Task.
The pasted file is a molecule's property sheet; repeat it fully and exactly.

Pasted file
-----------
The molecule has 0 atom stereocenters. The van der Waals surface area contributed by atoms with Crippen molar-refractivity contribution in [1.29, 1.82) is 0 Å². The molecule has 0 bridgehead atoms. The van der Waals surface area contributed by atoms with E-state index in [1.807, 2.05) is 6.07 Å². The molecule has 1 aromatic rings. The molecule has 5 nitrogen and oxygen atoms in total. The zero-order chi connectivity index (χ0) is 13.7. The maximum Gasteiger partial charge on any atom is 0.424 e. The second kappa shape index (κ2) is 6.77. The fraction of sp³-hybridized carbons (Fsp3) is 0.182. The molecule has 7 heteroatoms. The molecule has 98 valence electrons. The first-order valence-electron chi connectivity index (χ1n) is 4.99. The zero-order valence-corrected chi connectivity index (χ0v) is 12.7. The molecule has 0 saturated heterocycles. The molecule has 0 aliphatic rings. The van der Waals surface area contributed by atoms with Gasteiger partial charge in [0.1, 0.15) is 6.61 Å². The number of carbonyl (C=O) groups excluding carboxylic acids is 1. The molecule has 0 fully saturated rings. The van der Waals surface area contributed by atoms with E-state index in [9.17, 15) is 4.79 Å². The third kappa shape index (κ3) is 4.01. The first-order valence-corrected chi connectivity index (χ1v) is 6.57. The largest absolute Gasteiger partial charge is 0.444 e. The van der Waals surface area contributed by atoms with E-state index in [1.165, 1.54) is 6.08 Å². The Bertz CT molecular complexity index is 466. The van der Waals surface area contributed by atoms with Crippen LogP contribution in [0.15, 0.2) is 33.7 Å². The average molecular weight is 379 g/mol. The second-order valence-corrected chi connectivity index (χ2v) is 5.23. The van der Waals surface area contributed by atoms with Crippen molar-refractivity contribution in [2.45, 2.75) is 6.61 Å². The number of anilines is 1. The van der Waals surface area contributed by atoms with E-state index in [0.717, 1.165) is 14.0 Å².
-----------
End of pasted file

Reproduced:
The molecule has 0 atom stereocenters. The van der Waals surface area contributed by atoms with Crippen molar-refractivity contribution in [1.29, 1.82) is 0 Å². The molecule has 0 bridgehead atoms. The van der Waals surface area contributed by atoms with E-state index in [1.807, 2.05) is 6.07 Å². The molecule has 1 aromatic rings. The molecule has 5 nitrogen and oxygen atoms in total. The zero-order chi connectivity index (χ0) is 13.7. The maximum Gasteiger partial charge on any atom is 0.424 e. The second kappa shape index (κ2) is 6.77. The fraction of sp³-hybridized carbons (Fsp3) is 0.182. The molecule has 7 heteroatoms. The molecule has 98 valence electrons. The first-order valence-electron chi connectivity index (χ1n) is 4.99. The zero-order valence-corrected chi connectivity index (χ0v) is 12.7. The molecule has 0 saturated heterocycles. The molecule has 0 aliphatic rings. The van der Waals surface area contributed by atoms with Gasteiger partial charge in [0.1, 0.15) is 6.61 Å². The number of carbonyl (C=O) groups excluding carboxylic acids is 1. The molecule has 0 fully saturated rings. The van der Waals surface area contributed by atoms with E-state index in [9.17, 15) is 4.79 Å². The third kappa shape index (κ3) is 4.01. The first-order valence-corrected chi connectivity index (χ1v) is 6.57. The largest absolute Gasteiger partial charge is 0.444 e. The van der Waals surface area contributed by atoms with E-state index in [1.165, 1.54) is 6.08 Å². The Bertz CT molecular complexity index is 466. The van der Waals surface area contributed by atoms with Crippen LogP contribution in [0.15, 0.2) is 33.7 Å². The average molecular weight is 379 g/mol. The second-order valence-corrected chi connectivity index (χ2v) is 5.23. The van der Waals surface area contributed by atoms with Crippen molar-refractivity contribution in [2.45, 2.75) is 6.61 Å². The number of anilines is 1. The van der Waals surface area contributed by atoms with E-state index in [0.717, 1.165) is 14.0 Å².